CIQ

OpenRadioss with Visualization Using ParaView on Oracle Cloud

OpenRadioss with Visualization Using ParaView on Oracle Cloud
Yoshiaki SendaJune 23, 2023

This guide provides you with a fast-track path to run OpenRadioss simulations and use ParaView to visualize the results. CIQ created builds of OpenRadioss and ParaView and packaged them into a single Rocky Linux 9 image published in the Oracle Cloud marketplace. In this guide, we’ll provide some of the details of the effort and, most importantly, the instructions to try out OpenRadioss simulations quickly. By following the instructions in this guide, you can try a sample workload or give your own workload a go!

OpenRadioss is an industry-proven open source Finite Element Analysis solver recently provided by Altair. More information, community support of the code, and additional workloads may be found on the OpenRadioss community website.

ParaView is an award-winning open source visualization application. 

Rocky Linux is a popular Linux distribution across all domains, including scientific applications like OpenRadioss. CIQ is a founding partner in Rocky Linux, the Rocky Linux Enterprise Software Foundation, and also provides professional support for Rocky Linux.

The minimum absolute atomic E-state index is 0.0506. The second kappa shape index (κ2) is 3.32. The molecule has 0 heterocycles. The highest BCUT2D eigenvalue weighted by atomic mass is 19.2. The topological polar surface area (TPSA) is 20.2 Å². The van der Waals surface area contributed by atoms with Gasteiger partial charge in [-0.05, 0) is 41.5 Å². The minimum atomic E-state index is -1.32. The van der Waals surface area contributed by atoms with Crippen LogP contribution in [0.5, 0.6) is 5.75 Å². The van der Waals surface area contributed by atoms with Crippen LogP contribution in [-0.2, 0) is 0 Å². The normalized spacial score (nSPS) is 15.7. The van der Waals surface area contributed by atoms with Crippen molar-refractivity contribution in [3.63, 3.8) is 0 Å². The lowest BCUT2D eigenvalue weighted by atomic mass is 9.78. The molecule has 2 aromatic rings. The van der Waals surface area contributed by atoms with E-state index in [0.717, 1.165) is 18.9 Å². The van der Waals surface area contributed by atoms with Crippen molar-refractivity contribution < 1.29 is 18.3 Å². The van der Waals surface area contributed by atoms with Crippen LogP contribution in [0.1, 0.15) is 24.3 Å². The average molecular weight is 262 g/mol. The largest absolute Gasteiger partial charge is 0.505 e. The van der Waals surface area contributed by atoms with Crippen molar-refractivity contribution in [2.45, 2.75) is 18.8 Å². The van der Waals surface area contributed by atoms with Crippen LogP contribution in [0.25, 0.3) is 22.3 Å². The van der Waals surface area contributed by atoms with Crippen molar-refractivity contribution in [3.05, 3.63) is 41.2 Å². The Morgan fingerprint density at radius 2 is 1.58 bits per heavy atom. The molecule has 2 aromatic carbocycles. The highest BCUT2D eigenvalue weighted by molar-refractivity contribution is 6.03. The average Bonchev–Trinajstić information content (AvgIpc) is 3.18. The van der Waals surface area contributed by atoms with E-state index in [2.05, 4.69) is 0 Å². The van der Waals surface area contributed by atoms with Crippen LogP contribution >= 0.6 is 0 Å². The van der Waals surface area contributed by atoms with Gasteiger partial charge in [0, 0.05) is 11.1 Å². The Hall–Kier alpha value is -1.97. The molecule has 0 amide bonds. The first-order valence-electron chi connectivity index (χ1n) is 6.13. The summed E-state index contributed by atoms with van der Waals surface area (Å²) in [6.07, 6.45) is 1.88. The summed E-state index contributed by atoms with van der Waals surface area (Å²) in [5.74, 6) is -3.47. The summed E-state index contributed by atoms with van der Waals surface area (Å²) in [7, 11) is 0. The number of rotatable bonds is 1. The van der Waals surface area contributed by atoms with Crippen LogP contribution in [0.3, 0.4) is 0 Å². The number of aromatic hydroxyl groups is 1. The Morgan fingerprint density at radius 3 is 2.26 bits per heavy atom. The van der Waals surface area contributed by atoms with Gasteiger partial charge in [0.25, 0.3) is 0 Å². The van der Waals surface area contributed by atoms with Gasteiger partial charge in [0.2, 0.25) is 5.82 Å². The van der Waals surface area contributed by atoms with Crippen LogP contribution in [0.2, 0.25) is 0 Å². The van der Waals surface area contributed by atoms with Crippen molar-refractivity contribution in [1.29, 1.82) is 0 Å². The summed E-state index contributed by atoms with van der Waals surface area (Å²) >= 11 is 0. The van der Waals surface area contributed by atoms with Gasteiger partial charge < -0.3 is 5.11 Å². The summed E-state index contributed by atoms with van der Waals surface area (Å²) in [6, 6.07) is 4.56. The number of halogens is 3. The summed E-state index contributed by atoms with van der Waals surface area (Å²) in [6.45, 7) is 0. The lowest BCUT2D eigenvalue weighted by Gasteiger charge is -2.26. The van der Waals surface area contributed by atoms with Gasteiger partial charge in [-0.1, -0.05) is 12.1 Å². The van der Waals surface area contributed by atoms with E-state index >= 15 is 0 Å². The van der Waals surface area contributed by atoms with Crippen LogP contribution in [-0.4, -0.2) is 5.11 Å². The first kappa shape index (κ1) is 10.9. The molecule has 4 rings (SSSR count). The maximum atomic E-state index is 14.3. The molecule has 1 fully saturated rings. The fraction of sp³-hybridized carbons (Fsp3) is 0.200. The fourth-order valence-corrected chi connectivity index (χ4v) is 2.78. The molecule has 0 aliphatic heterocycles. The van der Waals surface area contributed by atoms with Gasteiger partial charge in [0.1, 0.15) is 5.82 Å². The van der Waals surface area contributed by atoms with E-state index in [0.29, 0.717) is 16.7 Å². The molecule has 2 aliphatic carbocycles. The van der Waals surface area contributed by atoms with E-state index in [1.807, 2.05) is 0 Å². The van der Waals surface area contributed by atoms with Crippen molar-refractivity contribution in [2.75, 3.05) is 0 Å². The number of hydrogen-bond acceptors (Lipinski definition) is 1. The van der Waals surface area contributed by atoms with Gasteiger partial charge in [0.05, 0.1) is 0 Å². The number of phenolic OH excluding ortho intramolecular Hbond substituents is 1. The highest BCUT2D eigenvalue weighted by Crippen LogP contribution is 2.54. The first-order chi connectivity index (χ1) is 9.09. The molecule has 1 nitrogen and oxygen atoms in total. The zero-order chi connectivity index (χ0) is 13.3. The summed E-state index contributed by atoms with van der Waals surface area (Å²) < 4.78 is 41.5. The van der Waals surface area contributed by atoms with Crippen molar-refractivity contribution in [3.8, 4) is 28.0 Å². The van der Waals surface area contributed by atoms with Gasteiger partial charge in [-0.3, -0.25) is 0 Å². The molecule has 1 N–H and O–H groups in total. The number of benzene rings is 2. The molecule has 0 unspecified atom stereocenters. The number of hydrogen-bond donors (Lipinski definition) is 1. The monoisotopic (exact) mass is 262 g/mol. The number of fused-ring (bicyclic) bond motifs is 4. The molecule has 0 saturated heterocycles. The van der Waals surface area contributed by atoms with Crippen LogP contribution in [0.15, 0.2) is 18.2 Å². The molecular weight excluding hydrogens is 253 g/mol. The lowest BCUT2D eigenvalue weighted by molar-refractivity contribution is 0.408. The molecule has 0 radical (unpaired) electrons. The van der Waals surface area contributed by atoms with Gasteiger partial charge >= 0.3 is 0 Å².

As a prerequisite to executing this workflow, you will need to have an account on Oracle Cloud. This guide does not cover the instructions for setting up an account.

Minimizing the cost of running in the cloud

The instructions for executing OpenRadioss and ParaView in Oracle Cloud take into account that running in the cloud is not free. With that in mind, this section provides some background on minimizing the cost of running in the cloud.

The primary cost-efficient consideration comes down to selecting the right compute instance shape for each part of the workflow. OpenRadioss executes its solver on CPUs, while ParaView needs GPU power for the visualization. The cost of a GPU instance shape is much higher, typically, than a shape with just CPUs. If we choose one instance shape that satisfies both requirements, then the overall cost of execution will be greater. Instead, this guide uses a two-step workflow. The first uses a CPU only shape to execute the OpenRadioss simulation. The second uses a shape with an NVIDIA GPU to visualize the results. While there are additional steps to perform, this is overall a more cost effective path. Otherwise, while OpenRadioss is solving your workload, you’re paying for a GPU that is sitting idle.

Workflow step 1: OpenRadioss simulation

In this example, we will run an OpenRadioss crash simulation using a 2019 generic mid-size ADS vehicle model from CCSA. For the first step in the workflow, we will use an AMD CPU shape with 64 CPU cores to run the OpenRadioss workload.

Create the instance on Oracle Cloud

Create an instance that has 64 cores and 64 GB of memory for the OpenRadioss workload.

This screen appears right after logging in to Oracle Cloud. Click the top left corner to open the menu.

Click Compute > Instances.

Click “Create Instance.”